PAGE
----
OS X is built upon a UNIX foundation, which grants you access to the benefits that UNIX offers, including the standard toolkit (make, gcc, clang, git, perl, svn, size, strings, id, and a lot more) via the command line developer tools, which are an essential if you're a developer. Aside from developers, the command line tools can offer benefits to normal users as well, like the ability to purge RAM for better performance.
The command line developer tools are automatically installed if you install Xcode. However, Xcode takes up quite a bit of disk space (over 4 GB), and furthermore, it's kind of pointless to install Xcode if you're only going to use the command line developer tools.
Fortunately, there's an easy way to install these developer tools without Xcode, saving you lots of disk space by only installing what you need. The process slightly varies depending on your version of OS X (must be running at least Lion, version 10.7.3) and is outlined below.
If you're on either one of these operating systems, then head over to the Apple Developers website.
You'll need to have a free developer account to login and access the downloads. Just search for Command Line Tools and download the appropriate file.
The download size is pretty small, and from here, the procedure is pretty standard. Just mount the DMG file and run the package installer.
The process shown above actually works for all supported versions of OS X. However, for more recent versions of OS X (version 10.9 +) there's another way of installing the command line developer tools.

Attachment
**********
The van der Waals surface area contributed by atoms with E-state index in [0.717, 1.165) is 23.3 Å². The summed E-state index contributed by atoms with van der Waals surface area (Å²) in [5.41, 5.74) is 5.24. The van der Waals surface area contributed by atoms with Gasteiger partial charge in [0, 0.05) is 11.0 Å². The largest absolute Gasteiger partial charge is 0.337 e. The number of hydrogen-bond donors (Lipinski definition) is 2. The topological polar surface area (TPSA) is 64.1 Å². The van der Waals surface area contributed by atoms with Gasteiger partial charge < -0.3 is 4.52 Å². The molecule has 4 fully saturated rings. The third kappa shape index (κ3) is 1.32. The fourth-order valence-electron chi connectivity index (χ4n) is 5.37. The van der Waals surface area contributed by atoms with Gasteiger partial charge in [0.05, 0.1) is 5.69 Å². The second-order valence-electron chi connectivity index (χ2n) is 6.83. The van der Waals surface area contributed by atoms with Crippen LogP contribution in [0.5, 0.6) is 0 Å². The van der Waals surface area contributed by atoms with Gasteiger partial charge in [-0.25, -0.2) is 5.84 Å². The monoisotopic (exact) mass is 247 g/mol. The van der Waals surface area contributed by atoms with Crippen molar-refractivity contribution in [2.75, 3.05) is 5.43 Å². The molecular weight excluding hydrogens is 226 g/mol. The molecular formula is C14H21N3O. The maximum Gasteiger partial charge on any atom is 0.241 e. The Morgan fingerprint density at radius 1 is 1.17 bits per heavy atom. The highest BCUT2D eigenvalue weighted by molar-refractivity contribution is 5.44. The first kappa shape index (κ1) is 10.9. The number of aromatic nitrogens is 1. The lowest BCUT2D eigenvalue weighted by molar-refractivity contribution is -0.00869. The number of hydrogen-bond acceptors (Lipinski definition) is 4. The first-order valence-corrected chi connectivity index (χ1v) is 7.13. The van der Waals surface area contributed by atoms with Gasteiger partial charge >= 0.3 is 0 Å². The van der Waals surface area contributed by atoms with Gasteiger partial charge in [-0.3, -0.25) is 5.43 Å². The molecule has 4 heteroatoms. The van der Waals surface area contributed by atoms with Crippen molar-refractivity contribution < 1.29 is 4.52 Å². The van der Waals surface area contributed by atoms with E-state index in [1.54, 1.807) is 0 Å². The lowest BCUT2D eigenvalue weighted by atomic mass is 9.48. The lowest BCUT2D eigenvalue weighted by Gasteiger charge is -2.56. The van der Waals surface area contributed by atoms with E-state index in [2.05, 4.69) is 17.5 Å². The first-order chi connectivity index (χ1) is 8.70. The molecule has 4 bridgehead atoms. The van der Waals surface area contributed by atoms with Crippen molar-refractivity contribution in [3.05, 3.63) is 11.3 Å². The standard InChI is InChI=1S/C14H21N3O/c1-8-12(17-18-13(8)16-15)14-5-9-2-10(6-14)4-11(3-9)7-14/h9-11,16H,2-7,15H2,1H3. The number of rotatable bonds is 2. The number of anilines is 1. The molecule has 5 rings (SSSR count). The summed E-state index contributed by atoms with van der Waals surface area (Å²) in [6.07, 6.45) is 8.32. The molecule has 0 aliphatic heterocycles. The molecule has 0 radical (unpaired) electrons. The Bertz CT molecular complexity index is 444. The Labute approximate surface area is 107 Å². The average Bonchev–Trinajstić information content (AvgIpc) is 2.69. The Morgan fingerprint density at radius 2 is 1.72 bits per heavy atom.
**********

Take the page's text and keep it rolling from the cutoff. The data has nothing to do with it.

You can find and open Terminal via Spotlight Search, from the Utilities folder in Applications, or from your Launchpad.
Once Terminal is up, you will need to type in the following command then press the Enterkey:
- xcode-select --install
You should now see a software update popup asking you the following: "The xcode-select command requires the command line developer tools. Would you like to install the tools now?" Click on the Install button to confirm, then Agree to the License Agreement when requested (have fun reading through this).
Now, you just play the waiting game. Go ahead and take a break; the installer should take over and pretty much handle the rest by itself.
Depending on your connection speed, it shouldn't take too long since the file size isn't too big. Click on Done and you're all set.
If for whatever reason you need to get rid of the command line developer tools, the process is quite simple. Head over to the /Library/Developer/ directory (note that's the root Library) and delete the CommandLineTools folder. You will get a prompt asking for your password; just type it in and you're set.
All the command line developer tools are installed to the /Library/Developer/CommandLineTools/ directory which makes the uninstall process described above quite easy.
If you dive into the /Library/Developer/CommandLineTools/usr/bin/ directory, you can take a look at the huge list of tools that are installed with this package.
The cool thing is that you have to go through this process only once. As updates to the tools become available, you will be able to upgrade to the latest version via the Mac App Store (just like a regular software update).